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Date: -- (:)
From: skaller <skaller@m...>
Subject: Re: Proposal for study: Add a categorical Initial type to ocaml
John Prevost wrote:
> 
> skaller <skaller@maxtal.com.au> writes:
> 
> > A better name than $ is probably 'none'.
> > Boxed values can use a null pointer for none.
> > Integers and floats can be treated as follows:
> > do not initialise them at all, if -unsafe is
> > specified. Otherwise, use the spare value of integers
> > and some NaN for floats, and insert tests
> > for all read accesses.
> 
> I have a question--how is this different (except for the efficiency of
> using null) from using a 'a option array?  The array still must be
> initialized--in this case to all null, or in the unsafe case, well,
> it's unsafe.

	It isn't, in theory, it is exactly the same (and therefore sound).
The difference lies in the way it is represented: using the initial
the 'a option wrapping is done by the system, not the client programmer
(sort of like a Haskell monad) and therefore is more robust, more
efficient, and leaves the client code cleaner. This is much the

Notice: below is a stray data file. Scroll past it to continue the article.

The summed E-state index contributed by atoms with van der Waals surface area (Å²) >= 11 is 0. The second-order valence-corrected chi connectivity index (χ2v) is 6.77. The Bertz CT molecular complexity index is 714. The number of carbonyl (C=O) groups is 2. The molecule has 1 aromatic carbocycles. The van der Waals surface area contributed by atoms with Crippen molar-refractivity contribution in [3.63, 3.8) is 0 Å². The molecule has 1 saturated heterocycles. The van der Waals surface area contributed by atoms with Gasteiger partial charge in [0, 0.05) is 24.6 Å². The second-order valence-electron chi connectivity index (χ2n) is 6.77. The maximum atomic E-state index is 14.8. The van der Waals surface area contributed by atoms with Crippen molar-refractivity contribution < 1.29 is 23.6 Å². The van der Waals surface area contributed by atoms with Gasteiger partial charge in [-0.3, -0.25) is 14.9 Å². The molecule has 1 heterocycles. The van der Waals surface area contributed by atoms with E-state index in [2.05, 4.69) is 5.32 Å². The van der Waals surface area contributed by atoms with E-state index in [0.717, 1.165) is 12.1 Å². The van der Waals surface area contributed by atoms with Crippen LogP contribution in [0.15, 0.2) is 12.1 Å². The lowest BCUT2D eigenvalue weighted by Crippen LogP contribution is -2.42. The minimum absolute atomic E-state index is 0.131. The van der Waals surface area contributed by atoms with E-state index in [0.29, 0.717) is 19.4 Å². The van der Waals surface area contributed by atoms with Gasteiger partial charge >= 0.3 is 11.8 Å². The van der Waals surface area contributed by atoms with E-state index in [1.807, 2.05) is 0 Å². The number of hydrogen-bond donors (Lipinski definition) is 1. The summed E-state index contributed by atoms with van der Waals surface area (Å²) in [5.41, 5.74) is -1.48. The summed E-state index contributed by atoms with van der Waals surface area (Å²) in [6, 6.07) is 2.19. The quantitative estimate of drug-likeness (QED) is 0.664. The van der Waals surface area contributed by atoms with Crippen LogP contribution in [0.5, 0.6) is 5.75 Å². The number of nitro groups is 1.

same argument as for exceptions. 

> If anything, I would argue that this points at representing 'a option
> specially for already boxed values by using a null pointer for None,
> rather than having a special strange value that comes out of arrays
> and magically creates exceptions.

	That would make 'a option faster to use, but still require
the overhead of writing code that needless does matches where
it is known (dynamically) that only one of the cases can be used (such
as in
a variable length array).
 
> Again, rather than introduce new features into the language, add a new
> unsafe optimization and make the option type more efficient for boxed
> values.

The initial is not 'strange',
rather it is fundamental, the dual of the 'unit' type.

-- 
John Skaller, mailto:skaller@maxtal.com.au
1/10 Toxteth Rd Glebe NSW 2037 Australia
homepage: http://www.maxtal.com.au/~skaller
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